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The purpose of this blog is to stimulate thought and discussion about important issues in healthcare. Opinions expressed are those of the author and do not necessarily express the views of CMDA. We encourage you to join the conversation on our website and share your experience, insight and expertise. CMDA has a rigorous and representative process in formulating official positions, which are largely limited to bioethical areas.
I’ve been a family doctor in the same location for 30 years, so many of my patients have been with me a decade…or two…or three. Following people through their life stages has been a joy. We’ve grown older together. I’ve been acutely aware of this in the last two weeks as I’ve called patients to reschedule them. I’ve wanted to call them myself to make sure they don’t need anything, because I’d rather they avoid any medical facility for the next six months.
My 21-year-old son attends university in Scotland. Scotland is a beautiful country filled with some of the loveliest people I have met in my travels. They are warm, friendly and willing to help a stranger, even if you can’t always understand what they are saying to you. Those thick Scottish brogues can be difficult! Just sayin’.
Should ethical considerations have a place in science and medicine? Should ethics reviews be a standard part of science proposal reviews? Some scientists have said one reason they don’t consult ethicists or think about the ethical implications of their research is because ethicists usually say “no” to new technologies or because ethics is arbitrary. But what they are really avoiding is the necessity of setting rational limits on science, thinking they can thereby avoid any limits on their work. Limits that protect all human beings—even nascent human life—are neither arbitrary nor irrational. Such limits offer essential protections against abuses that could actually tarnish the image and standing of science, and limits also provide us opportunities to appreciate our shared humanity. These limits are not barriers but rather channels to move the scientific endeavor onto more productive ground. Science and ethics are not diametrically opposed approaches. In fact, in most cases the two walk hand in hand, enjoying each other’s company and benefitting from the shared journey.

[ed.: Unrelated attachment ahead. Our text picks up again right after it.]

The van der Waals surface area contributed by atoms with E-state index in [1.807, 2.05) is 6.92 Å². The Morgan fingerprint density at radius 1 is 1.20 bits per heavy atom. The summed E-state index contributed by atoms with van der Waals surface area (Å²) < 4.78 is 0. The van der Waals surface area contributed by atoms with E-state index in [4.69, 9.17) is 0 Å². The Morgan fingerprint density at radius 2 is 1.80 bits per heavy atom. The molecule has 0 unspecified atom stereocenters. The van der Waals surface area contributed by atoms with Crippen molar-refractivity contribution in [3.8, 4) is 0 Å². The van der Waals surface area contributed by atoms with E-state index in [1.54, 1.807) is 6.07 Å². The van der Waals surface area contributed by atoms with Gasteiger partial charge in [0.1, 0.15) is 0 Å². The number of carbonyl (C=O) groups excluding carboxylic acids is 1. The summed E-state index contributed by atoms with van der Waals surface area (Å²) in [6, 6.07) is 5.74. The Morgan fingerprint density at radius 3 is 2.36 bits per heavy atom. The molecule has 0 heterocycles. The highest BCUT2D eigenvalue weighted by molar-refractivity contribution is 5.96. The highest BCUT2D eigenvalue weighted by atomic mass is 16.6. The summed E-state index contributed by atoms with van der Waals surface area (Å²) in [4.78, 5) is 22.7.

Barna research has reported that “Half of Christian pastors say they frequently (11%) or occasionally (39%) feel limited in their ability to speak out on moral and social issues because people will take offense. The other half of pastors say they only rarely (30%) or never (20%) feel limited in this way.”
British general practitioner Sally Howard wondered in The BMJ, “…the significant majority of children do resolve their gender ID in favour of their natal sex by adulthood. Where is the advocacy for the mental health needs of that majority?” Where, indeed.
Definitions are important for what they say—and for what they do not say. Consider the definition of human trafficking. “Trafficking in persons” (TIP) is defined by the U.S. Department of Defense as “the use of force, fraud, or coercion to compel persons to provide labor or services or commercial sex. TIP involves exploitation of all types. TIP can include elements of recruiting, harboring, transporting, providing, or obtaining a person for the purpose of exploitation.” The U.S. Department of State declares, “Human trafficking deprives millions worldwide of their dignity and freedom. It undermines national security, distorts markets, and enriches transnational criminals and terrorists, and is an affront to our universal values. At-risk populations can face deceitful recruitment practices by those bent on exploiting them for labor or commercial sex….” Interestingly, there is no mention of exchanging human beings for money as a definition of human trafficking, yet it seems that buying and selling humans would qualify as “human trafficking.”